Maajid Nawaz depicts ISIS as akin to a brand that in order to be defeated needs to be discredited as part of a long-term strategy. This involves the creation of alternative narratives and the engendering of alternative forms of belonging and identity. Nawaz argues that the mission statement, as part of a generational struggle, has to be that the kind of obscurantist ideology that ISIS adhere to, is made as un-appealing as Stalinism or Hitler fascism is today. “We’ve got to be careful that we don’t become fixated about destroying the organization itself as part of a long-term strategy, but rather to focus on destroying the ISIS brand”, he says.

Irrespective of whether the discourse emanates from either the left or the right of the political spectrum, Nawaz argues that it needs to be more nuanced than has hitherto been the case:

“We seem to focus too much on binary approaches which on the one hand suggest that no problem exist within Islam [the perspective of many within the political left], or on the other, where all Muslims are perceived as the problem [the perspective of the far-right]. I would argue that to address the root problem we need to find a pathway between sensationalism and denialism.”

This approach will surely need to be run alongside a recognition by Western governments that their foreign policy strategies are not working. Instead of spending billions on ineffectual and counterproductive war, the money would be far better spent on effective prevention programmes on the ground. This could involve, as middle east scholar Ed Husain has argued, employing former jihadists to reach out to help educate young people about the dangers of ISIS and other extremists.

At some point, channels of communication will have to be opened up with radical Muslim groups who are willing to engage with experts outside the Muslim world to come to some kind of compromise agreement. This might even involve the formation of an Caliphate-type enclave based on ISIS lines. What is certain is the current path we are on is the wrong one.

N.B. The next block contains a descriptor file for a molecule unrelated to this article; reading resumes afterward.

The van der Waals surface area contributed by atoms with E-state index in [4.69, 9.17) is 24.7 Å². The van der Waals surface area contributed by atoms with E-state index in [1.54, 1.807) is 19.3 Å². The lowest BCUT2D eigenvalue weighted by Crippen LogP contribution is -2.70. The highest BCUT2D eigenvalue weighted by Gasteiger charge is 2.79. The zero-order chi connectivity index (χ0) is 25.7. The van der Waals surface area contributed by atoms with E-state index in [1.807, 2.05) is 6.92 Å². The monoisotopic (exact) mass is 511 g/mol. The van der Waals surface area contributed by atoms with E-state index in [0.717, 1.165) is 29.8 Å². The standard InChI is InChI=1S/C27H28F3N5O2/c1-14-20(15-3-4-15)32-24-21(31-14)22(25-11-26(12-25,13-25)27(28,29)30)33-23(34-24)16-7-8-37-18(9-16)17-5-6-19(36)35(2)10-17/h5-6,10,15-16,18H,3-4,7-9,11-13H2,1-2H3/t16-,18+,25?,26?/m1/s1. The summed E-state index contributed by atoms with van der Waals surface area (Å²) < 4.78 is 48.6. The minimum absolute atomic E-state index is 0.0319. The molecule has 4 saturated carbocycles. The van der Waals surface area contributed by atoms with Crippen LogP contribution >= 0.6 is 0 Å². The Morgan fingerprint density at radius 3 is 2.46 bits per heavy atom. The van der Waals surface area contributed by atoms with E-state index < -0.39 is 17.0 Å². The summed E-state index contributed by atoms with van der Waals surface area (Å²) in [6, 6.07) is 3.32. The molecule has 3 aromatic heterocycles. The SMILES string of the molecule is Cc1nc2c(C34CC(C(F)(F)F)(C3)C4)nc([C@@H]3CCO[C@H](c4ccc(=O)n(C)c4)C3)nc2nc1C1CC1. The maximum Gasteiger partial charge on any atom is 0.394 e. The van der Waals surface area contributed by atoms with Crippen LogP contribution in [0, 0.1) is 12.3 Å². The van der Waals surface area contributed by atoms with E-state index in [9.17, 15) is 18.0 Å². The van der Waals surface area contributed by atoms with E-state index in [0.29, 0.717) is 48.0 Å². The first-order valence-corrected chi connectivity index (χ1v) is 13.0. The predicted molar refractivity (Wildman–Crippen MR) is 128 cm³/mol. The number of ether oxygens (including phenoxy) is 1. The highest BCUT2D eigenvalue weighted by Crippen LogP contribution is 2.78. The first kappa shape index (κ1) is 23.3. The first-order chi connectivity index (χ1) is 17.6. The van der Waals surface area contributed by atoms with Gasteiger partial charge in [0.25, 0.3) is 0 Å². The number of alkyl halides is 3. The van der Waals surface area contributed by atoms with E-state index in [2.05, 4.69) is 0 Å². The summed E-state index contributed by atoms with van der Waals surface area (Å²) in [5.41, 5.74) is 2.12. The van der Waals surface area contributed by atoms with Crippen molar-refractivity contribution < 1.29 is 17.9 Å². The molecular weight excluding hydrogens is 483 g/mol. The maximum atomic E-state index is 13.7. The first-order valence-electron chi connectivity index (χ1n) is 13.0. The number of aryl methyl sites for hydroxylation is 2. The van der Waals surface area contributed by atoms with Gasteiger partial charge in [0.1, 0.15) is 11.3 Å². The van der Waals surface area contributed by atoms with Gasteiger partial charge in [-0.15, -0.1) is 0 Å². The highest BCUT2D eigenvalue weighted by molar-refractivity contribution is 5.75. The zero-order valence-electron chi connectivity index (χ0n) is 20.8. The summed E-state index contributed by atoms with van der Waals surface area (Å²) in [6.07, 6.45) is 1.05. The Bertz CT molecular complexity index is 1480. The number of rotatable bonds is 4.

The lack of any meaningful attempt to implement an effective strategy to weaken or destroy radical Islamism is self-evident. Ideologies cannot be defeated by bombs. Any U.S insistence that it’s dictatorial regional allies and proxies – Saudi Arabia and Qatar – deplete ISIS of funds, will go a long way to achieving desired short-term goals.

The West might have to come to terms with making a short-term pact with the devil as part of a long-term strategy that undercuts the kind of psychological and ideological motivations that drive young people into the arms of religious obscurantists in the first place.

 

 

13 thoughts on “Addressing the motivations that drive Islamist obscurantists will help defeat them

    1. And they worshipped the dragon which gave power unto the beast: Who is able to make war with him? Revelation 13:4(KJV) According to scriptures, people who readily reject truth are destined to receive a “strong delusion” The amount of money the devil’s followers are spending to deceive the elect is staggering. Today’s politicians are the most experienced, skilled, and masterful of liars and hypocrites; they are the vastly more wealthy and deceitful than the most ambitious of used car salesman. For example persons like tony blair and Hilary Clinton and Obama are each working for individual self serving interests, and do their best to sweet talk to the viewing audience about their faith in a loving God while serving their master Lucifer “The light bringer” Christ told of the likes of ISIS the NWO and the Apostasy at the end times. He spoke of being deceived and many being beheaded in his name he also mentioned of his little church in the end times as people fall away. Christians will continue to be persecuted a religion of peace and love as Christ taught 2000 years ago. When he comes back this time he will bring a sword and fire will rain down on earth, Revelation 1 to 11